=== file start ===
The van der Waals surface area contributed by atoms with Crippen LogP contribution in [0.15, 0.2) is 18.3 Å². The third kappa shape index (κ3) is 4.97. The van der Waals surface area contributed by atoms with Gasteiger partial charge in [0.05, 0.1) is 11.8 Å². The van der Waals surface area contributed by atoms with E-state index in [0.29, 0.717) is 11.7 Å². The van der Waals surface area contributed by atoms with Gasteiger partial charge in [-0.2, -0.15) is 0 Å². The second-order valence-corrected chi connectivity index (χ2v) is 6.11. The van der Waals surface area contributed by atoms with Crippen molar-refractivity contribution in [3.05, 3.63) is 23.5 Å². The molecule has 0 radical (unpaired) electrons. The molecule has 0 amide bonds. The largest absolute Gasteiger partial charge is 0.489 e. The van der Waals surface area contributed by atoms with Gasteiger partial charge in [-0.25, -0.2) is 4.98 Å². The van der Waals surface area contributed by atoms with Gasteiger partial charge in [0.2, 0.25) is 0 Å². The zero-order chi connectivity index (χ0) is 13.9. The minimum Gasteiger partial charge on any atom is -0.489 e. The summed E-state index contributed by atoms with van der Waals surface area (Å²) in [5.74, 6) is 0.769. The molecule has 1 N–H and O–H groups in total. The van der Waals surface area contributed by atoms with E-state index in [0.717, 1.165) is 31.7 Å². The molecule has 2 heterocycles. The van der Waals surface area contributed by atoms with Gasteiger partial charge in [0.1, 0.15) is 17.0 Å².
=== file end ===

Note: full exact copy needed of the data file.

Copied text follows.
The van der Waals surface area contributed by atoms with Crippen LogP contribution in [0.15, 0.2) is 18.3 Å². The third kappa shape index (κ3) is 4.97. The van der Waals surface area contributed by atoms with Gasteiger partial charge in [0.05, 0.1) is 11.8 Å². The van der Waals surface area contributed by atoms with E-state index in [0.29, 0.717) is 11.7 Å². The van der Waals surface area contributed by atoms with Gasteiger partial charge in [-0.2, -0.15) is 0 Å². The second-order valence-corrected chi connectivity index (χ2v) is 6.11. The van der Waals surface area contributed by atoms with Crippen molar-refractivity contribution in [3.05, 3.63) is 23.5 Å². The molecule has 0 radical (unpaired) electrons. The molecule has 0 amide bonds. The largest absolute Gasteiger partial charge is 0.489 e. The van der Waals surface area contributed by atoms with Gasteiger partial charge in [-0.25, -0.2) is 4.98 Å². The van der Waals surface area contributed by atoms with Gasteiger partial charge in [0.2, 0.25) is 0 Å². The zero-order chi connectivity index (χ0) is 13.9. The minimum Gasteiger partial charge on any atom is -0.489 e. The summed E-state index contributed by atoms with van der Waals surface area (Å²) in [5.74, 6) is 0.769. The molecule has 1 N–H and O–H groups in total. The van der Waals surface area contributed by atoms with E-state index in [0.717, 1.165) is 31.7 Å². The molecule has 2 heterocycles. The van der Waals surface area contributed by atoms with Gasteiger partial charge in [0.1, 0.15) is 17.0 Å².